Eye For Film >> Movies >> Batman: The Long Halloween Part Two (2021) Film Review
Batman: The Long Halloween Part Two
Reviewed by: Andrew Robertson
There's some comic mileage in the fact that the Long Halloween is sufficiently so to require two parts. Covering more than a year in total, it struggles with pacing despite the opportunity to plan. The original story is sprawling, bringing in not only large parts of Batman's Rogues' Gallery but, eventually, adding to it.
Perhaps more than the first part, this requires familiarity with the variety of vaudevillian villains that gather in Gotham. Poison Ivy carries us a good way through the action, and Scarecrow (and his alter ego) are quite important. We don't get to quite the same depths of reference as, say, The Suicide Squad, though David Dastalmachian does appear as both Calendar Man and the Penguin. The former does actually appear more, perhaps unsurprisingly.
The city, and the Falcone crime family, are being targeted by a killer known as Holiday. There are references to other such stories, a box of cannoli, a Godfather visited at their villa, even a criticism of their plural, shades of another Italianate power struggle too with a Romeo and Juliet of sorts. Struggling with it all that core triumvirate of Batman (Jensen Ackles), Commissioner Gordon (Billy Burke), and District Attorney Harvey Dent (Josh Duhamel).
There's a lot of people to keep track of, but casual familiarity should be sufficient to paper over the cracks of continuity. A scene after the credits of Part Two doesn't require that you know every member of the Justice League but it would help if you know who's only managed TV shows and not movies. More complicated is the familial relationships - there are sons, daughters, annulled marriages, sons treated by fathers, family heads, family tales.
As Dent gets ever more desperate in his pursuit of Holiday and the Falcones, as the Maroni clan continue in their conflict with both, Mrs Dent, Gilda (Julie Nathanson) cuts an ever more lonely figure. She's not the only one left to stand out.
Stately Wayne Manor has rarely looked so incoherently massed. I don't know that anyone would be able to label the gables even before they're overrun with ivy. It does seem a little odd as many characters make their first criminal appearances that Arkham is so large, it looms from the landscape like Jabba's palace shot from an angle that does not force perspective. One also wonders about the wisdom of keeping horses in an asylum, but given the quantity of cartoon crazy that might represent the only stable thing there.
There's a lot to get through and at times this feels rushed. Holiday's identity is perhaps overly telegraphed, though even as it's repeatedly revealed some justifications feel missing. Motivation and opportunity are one thing, but there's little light shed on how ends become means. Endings also leave questions as to what Batman will tolerate, what secrets are kept and what moments are unexplored do too. Julie Nathanson's Catwoman has a lot to do here. There's a continuing habit in Bat-stories to have alternates and parallels and reflections and repetition. Here Catwoman is in opposition to most of Gotham's crime and crime families, but her motivations and the nature of her allegiance to Batman's goals are complex.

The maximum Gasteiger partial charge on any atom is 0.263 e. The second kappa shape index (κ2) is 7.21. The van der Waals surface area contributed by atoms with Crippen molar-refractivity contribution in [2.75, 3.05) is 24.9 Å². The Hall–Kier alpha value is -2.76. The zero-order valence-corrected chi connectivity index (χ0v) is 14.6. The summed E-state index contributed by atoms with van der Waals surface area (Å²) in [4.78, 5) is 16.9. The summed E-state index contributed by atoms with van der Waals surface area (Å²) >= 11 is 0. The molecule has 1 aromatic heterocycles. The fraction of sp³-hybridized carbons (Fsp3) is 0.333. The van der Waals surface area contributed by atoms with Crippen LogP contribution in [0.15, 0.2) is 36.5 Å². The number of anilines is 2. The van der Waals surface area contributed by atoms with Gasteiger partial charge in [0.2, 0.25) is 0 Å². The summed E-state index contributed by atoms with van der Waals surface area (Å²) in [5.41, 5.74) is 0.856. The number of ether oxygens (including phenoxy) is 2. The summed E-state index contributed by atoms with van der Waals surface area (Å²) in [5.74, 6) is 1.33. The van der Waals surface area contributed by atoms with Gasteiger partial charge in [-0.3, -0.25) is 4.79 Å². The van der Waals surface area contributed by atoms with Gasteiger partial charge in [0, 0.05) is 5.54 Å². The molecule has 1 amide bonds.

I don't know if it was the klaxon or the mixing but I needed subtitles to make clear the line "Heads! I meant heads!". In the DVD extras there's both parts of Two-Face from the 90s animated series, and it does more with and around coins than this does. At least, not alone. A scene in a library doesn't require further reading, but remembering. The chain of custody of evidence is one thing, but for character- and plot-defining artefacts it's even more important. There are distinctions between this and other continuities. A presence (and an absence) in a climactic courtroom, and so on. Given the angst over Vicki Vale not being told something in 1989's Batman it's interesting to see whose weans are among those kent. Secrets abound, but sometimes we're not told things because we're not going to be.
The use of Solomon Grundy as a big hitter was a novelty, and it's good to know that the alliterative Arkham Asylum has a Taco Tuesday. The animation is still crisp, but the cars move oddly and there's a moment where it seems someone's copy and pasted the coverings on Calendar Man's wall. They do say it's a leap year as well, so it's not February and March...
I had looked forward to part two as soon as the credits of part one had appeared, and here we are. If you enjoyed the first the second is as strong, and for all the occasional oddities it follows its course cleanly. Not always confidently, however, resolution feels rushed. Others have talked about how this is less an origin story for characters than for the city. A continuation of sorts for Batman: Year One this is second year in an evolution. Gotham is a product of years of distortion, hundreds of creators, more than eighty years of stories now.
Later this year, we'll get another live-action Batman, in another live-action Bat-continuity. The Long Halloween is itself a revisitation of a revisitation, this part two is not a sequel but part of the same story. That makes the pacing harder to justify. Elements established in Part 1 are not clearly repeated in Part 2, but I may be doing a disservice by not watching these back to back. That for many doing so would involve changing a disk is perhaps neither here nor there. In distilling a 13-part series of comics to a two part series of films there's always going to be something lost. This is entertaining, though perhaps requires more in terms of fan knowledge than the first, and indeed, than the first provides. I enjoyed it enough though to hope that DC will continue the story (as they already have) with Dark Victory. Though I might need the help of Calendar Man to determine how long I must hang around for that.Reviewed on: 17 Aug 2021